While fighting back may feel like the only option for the traveler, it comes with the inherent risk of escalating the violence. Training is crucial to ensure that snap judgments, which must be made, result in the best possible outcome.
Corporate espionage. While not as immediately harmful as kidnapping, there is a chance that traveling executives or employees could become the target of corporate espionage. This is notoriously the case in places such as Russia and China, but it can happen anywhere. In one case, an executive from a cybersecurity consulting firm was traveling to Honduras to work on developing proprietary software in conjunction with the country’s military. While at a local bar, he was approached by an attractive woman who appeared to simply be making conversation. She invited him to meet up with her later in the week. He agreed, but alerted his company about the rendezvous. The security team had someone track the woman, which led them to discover she was working for a competing organization and sought to gain information from him. Making the traveling executive or employee aware of such a threat is important in protecting the valuable corporate information that he or she possesses.
Tracking executives while they travel is a simple yet effective way of ensuring their safety with minimal training and provides a high level of added security. Tracking will allow the organization and its travel security director or CSO to know when and where the executive is at all times and quickly determine when the employee deviates from the prearranged plan. Tracking also increases the chances of successful search, rescue, and recovery operations if needed.
The simplest way to track an employee is by mapping out a preapproved itinerary. Having a solid agenda will allow the organization and perhaps even family members to know where the executive is scheduled to be throughout the period of travel. By adding check-in times to the itinerary when the executive is to contact either the organization or family members, timeframes during which the executive is unaccounted for can be minimized.
The obvious drawback to this system is that it requires the full cooperation of the executive and an acceptance of some regulating processes, which may inhibit freedom of movement when traveling. Allowing the traveling employee to miss one scheduled call is permissible, but more than that will alarm the security team. These preplanned calls may also present a cultural obstacle, depending on the executive in question. While not as much of an issue with mid-level or lower management, some executives may be uncomfortable with the idea of their every move being tracked and having to check in with security professionals while conducting business. Therefore, the security team must stress the importance of cooperation.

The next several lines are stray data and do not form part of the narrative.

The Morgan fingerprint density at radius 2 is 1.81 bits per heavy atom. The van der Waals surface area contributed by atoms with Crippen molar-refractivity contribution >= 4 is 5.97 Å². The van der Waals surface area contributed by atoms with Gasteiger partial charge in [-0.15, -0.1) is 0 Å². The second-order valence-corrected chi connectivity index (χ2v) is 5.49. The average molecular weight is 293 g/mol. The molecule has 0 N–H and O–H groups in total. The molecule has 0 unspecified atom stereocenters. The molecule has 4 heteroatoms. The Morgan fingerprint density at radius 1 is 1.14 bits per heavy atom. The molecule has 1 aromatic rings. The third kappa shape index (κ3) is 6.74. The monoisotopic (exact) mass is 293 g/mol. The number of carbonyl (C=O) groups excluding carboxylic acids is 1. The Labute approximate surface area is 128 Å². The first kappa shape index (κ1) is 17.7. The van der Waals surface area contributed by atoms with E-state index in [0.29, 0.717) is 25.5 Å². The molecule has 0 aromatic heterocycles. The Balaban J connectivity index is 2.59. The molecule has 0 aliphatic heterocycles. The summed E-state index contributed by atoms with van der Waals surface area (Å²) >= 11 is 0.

Another drawback is that no routine can be fully choreographed. Traffic jams occur, meetings run late, times are mixed up, and so on. A tracking system must somehow accommodate these eventualities.
Smartphone applications can provide another means to track an individual while traveling because all smart devices are equipped with geotagging applications. These applications represent a double-edged sword. They can be a threat to the safety of the executive, considering that social media sites such as Facebook, LinkedIn, and Twitter can reveal the location of the executive publicly. Hackers may also be able to infiltrate these applications to learn the traveler’s whereabouts. Still, these applications also allow a security team to track the executive by just logging into an application to see that person’s geolocation. Comparing the geotagging to the preset agenda provides an added level of confirmation regarding the whereabouts of the executive.
Tracking can be further enhanced by the use of dedicated tracking devices. These devices, usually satellite-linked, provide accurate real-time data and information. They are the most reliable and accurate of all methods, but they are expensive and often inconvenient for executives. Privacy is an important consideration when using such devices, the use of which should be agreed upon by all parties in advance.
Should the nightmare become a reality, the final aspect of travel preparation is knowing what to expect and how to react in a kidnapping situation.
High-visibility executives representing governmental organizations and large corporations have been targeted for ransom and to advance political agendas in growing numbers. Preparing executives for the possibility of being captured is crucial. As part of the educational process, security teams should teach executives how to identify kidnapping and hijacking attempts, how to counter such attempts, and how to Survive, Escape, Resist, and Evade (S.E.R.E.) captivity.
Expecting, recognizing, and addressing the kidnapping threat is part of the educational process of the executive. Contingency plans should include a list of emergency contacts to notify, including family members and the necessary personnel at the executive’s organization. It is crucial to have the contact information ready for first responders and diplomatic resources at the country of destination to further facilitate and expedite any response and rescue efforts, if needed.
Several insurance providers offer kidnap and ransom insurance policies, which can be used to pay ransom should a kidnap occur for monetary reasons. These policies should be examined by companies with executives who frequently travel for business purposes.
While there is no silver bullet for providing perfectly safe travel, taking the steps outlined above will greatly enhance the security of any executive traveling alone to troubled areas.
Tzviel Blankchtein has more than 20 years of experience in protective services. He now operates Masada Tactical Protective services, LLC, in Baltimore, Maryland, specializing in high-risk security for large organizations.